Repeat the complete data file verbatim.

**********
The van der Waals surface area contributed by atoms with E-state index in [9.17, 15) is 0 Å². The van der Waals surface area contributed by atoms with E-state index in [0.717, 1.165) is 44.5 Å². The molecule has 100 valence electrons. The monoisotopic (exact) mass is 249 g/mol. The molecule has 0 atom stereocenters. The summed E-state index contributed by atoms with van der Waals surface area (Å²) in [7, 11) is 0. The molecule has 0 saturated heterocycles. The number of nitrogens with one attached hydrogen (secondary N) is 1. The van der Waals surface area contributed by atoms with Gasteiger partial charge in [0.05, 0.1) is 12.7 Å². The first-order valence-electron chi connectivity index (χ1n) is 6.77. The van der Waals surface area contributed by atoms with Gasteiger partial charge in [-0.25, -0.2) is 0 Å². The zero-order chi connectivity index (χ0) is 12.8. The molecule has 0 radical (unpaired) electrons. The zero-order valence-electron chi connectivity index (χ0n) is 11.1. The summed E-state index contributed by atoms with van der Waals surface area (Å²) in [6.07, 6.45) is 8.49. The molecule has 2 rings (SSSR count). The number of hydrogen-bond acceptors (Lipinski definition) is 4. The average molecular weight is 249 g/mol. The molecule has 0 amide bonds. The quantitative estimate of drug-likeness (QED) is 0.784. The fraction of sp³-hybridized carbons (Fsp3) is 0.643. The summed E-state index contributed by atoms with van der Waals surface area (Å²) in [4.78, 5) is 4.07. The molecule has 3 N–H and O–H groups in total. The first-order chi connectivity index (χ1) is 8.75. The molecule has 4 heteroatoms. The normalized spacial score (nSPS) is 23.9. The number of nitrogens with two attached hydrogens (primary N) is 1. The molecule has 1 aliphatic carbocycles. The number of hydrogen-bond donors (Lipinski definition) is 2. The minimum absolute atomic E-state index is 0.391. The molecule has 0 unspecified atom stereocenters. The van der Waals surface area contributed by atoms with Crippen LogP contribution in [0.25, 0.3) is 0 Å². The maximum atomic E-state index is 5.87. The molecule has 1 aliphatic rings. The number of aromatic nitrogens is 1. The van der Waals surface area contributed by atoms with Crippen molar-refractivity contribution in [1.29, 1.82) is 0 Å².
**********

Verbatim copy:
The van der Waals surface area contributed by atoms with E-state index in [9.17, 15) is 0 Å². The van der Waals surface area contributed by atoms with E-state index in [0.717, 1.165) is 44.5 Å². The molecule has 100 valence electrons. The monoisotopic (exact) mass is 249 g/mol. The molecule has 0 atom stereocenters. The summed E-state index contributed by atoms with van der Waals surface area (Å²) in [7, 11) is 0. The molecule has 0 saturated heterocycles. The number of nitrogens with one attached hydrogen (secondary N) is 1. The van der Waals surface area contributed by atoms with Gasteiger partial charge in [0.05, 0.1) is 12.7 Å². The first-order valence-electron chi connectivity index (χ1n) is 6.77. The van der Waals surface area contributed by atoms with Gasteiger partial charge in [-0.25, -0.2) is 0 Å². The zero-order chi connectivity index (χ0) is 12.8. The molecule has 0 radical (unpaired) electrons. The zero-order valence-electron chi connectivity index (χ0n) is 11.1. The summed E-state index contributed by atoms with van der Waals surface area (Å²) in [6.07, 6.45) is 8.49. The molecule has 2 rings (SSSR count). The number of hydrogen-bond acceptors (Lipinski definition) is 4. The average molecular weight is 249 g/mol. The molecule has 0 amide bonds. The quantitative estimate of drug-likeness (QED) is 0.784. The fraction of sp³-hybridized carbons (Fsp3) is 0.643. The summed E-state index contributed by atoms with van der Waals surface area (Å²) in [4.78, 5) is 4.07. The molecule has 3 N–H and O–H groups in total. The first-order chi connectivity index (χ1) is 8.75. The molecule has 4 heteroatoms. The normalized spacial score (nSPS) is 23.9. The number of nitrogens with two attached hydrogens (primary N) is 1. The molecule has 1 aliphatic carbocycles. The number of hydrogen-bond donors (Lipinski definition) is 2. The minimum absolute atomic E-state index is 0.391. The molecule has 0 unspecified atom stereocenters. The van der Waals surface area contributed by atoms with Crippen LogP contribution in [0.25, 0.3) is 0 Å². The maximum atomic E-state index is 5.87. The molecule has 1 aliphatic rings. The number of aromatic nitrogens is 1. The van der Waals surface area contributed by atoms with Crippen molar-refractivity contribution in [1.29, 1.82) is 0 Å².